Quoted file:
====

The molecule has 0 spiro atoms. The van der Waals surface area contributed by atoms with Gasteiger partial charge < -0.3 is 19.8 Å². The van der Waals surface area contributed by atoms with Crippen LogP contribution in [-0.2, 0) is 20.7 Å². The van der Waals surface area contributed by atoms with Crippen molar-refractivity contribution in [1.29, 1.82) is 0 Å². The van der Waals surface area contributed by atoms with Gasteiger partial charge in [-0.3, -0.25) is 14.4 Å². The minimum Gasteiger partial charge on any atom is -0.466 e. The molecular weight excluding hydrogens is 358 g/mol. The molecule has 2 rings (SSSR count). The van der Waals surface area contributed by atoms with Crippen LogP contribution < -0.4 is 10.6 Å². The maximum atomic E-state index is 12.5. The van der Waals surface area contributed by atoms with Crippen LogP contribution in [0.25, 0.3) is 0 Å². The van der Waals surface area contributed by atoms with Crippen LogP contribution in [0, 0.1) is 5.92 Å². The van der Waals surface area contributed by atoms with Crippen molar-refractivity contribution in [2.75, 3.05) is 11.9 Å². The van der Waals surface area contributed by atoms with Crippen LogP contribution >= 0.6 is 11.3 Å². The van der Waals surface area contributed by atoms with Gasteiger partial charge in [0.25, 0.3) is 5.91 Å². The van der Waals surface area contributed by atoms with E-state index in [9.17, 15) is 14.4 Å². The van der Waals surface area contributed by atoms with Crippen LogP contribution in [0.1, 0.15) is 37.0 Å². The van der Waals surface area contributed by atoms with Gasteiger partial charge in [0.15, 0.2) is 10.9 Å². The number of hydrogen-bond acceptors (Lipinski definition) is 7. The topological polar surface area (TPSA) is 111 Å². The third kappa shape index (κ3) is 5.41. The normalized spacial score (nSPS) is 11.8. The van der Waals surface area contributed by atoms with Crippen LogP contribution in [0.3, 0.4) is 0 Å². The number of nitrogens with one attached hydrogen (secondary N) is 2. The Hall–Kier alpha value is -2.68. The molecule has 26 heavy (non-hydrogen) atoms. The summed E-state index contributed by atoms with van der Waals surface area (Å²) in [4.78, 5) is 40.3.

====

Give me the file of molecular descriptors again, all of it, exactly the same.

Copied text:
The molecule has 0 spiro atoms. The van der Waals surface area contributed by atoms with Gasteiger partial charge < -0.3 is 19.8 Å². The van der Waals surface area contributed by atoms with Crippen LogP contribution in [-0.2, 0) is 20.7 Å². The van der Waals surface area contributed by atoms with Crippen molar-refractivity contribution in [1.29, 1.82) is 0 Å². The van der Waals surface area contributed by atoms with Gasteiger partial charge in [-0.3, -0.25) is 14.4 Å². The minimum Gasteiger partial charge on any atom is -0.466 e. The molecular weight excluding hydrogens is 358 g/mol. The molecule has 2 rings (SSSR count). The van der Waals surface area contributed by atoms with Crippen LogP contribution < -0.4 is 10.6 Å². The maximum atomic E-state index is 12.5. The van der Waals surface area contributed by atoms with Crippen LogP contribution in [0.25, 0.3) is 0 Å². The van der Waals surface area contributed by atoms with Crippen LogP contribution in [0, 0.1) is 5.92 Å². The van der Waals surface area contributed by atoms with Crippen molar-refractivity contribution in [2.75, 3.05) is 11.9 Å². The van der Waals surface area contributed by atoms with Crippen LogP contribution >= 0.6 is 11.3 Å². The van der Waals surface area contributed by atoms with Gasteiger partial charge in [0.25, 0.3) is 5.91 Å². The van der Waals surface area contributed by atoms with E-state index in [9.17, 15) is 14.4 Å². The van der Waals surface area contributed by atoms with Crippen LogP contribution in [0.1, 0.15) is 37.0 Å². The van der Waals surface area contributed by atoms with Gasteiger partial charge in [0.15, 0.2) is 10.9 Å². The number of hydrogen-bond acceptors (Lipinski definition) is 7. The topological polar surface area (TPSA) is 111 Å². The third kappa shape index (κ3) is 5.41. The normalized spacial score (nSPS) is 11.8. The van der Waals surface area contributed by atoms with Crippen LogP contribution in [0.3, 0.4) is 0 Å². The number of nitrogens with one attached hydrogen (secondary N) is 2. The Hall–Kier alpha value is -2.68. The molecule has 26 heavy (non-hydrogen) atoms. The summed E-state index contributed by atoms with van der Waals surface area (Å²) in [4.78, 5) is 40.3.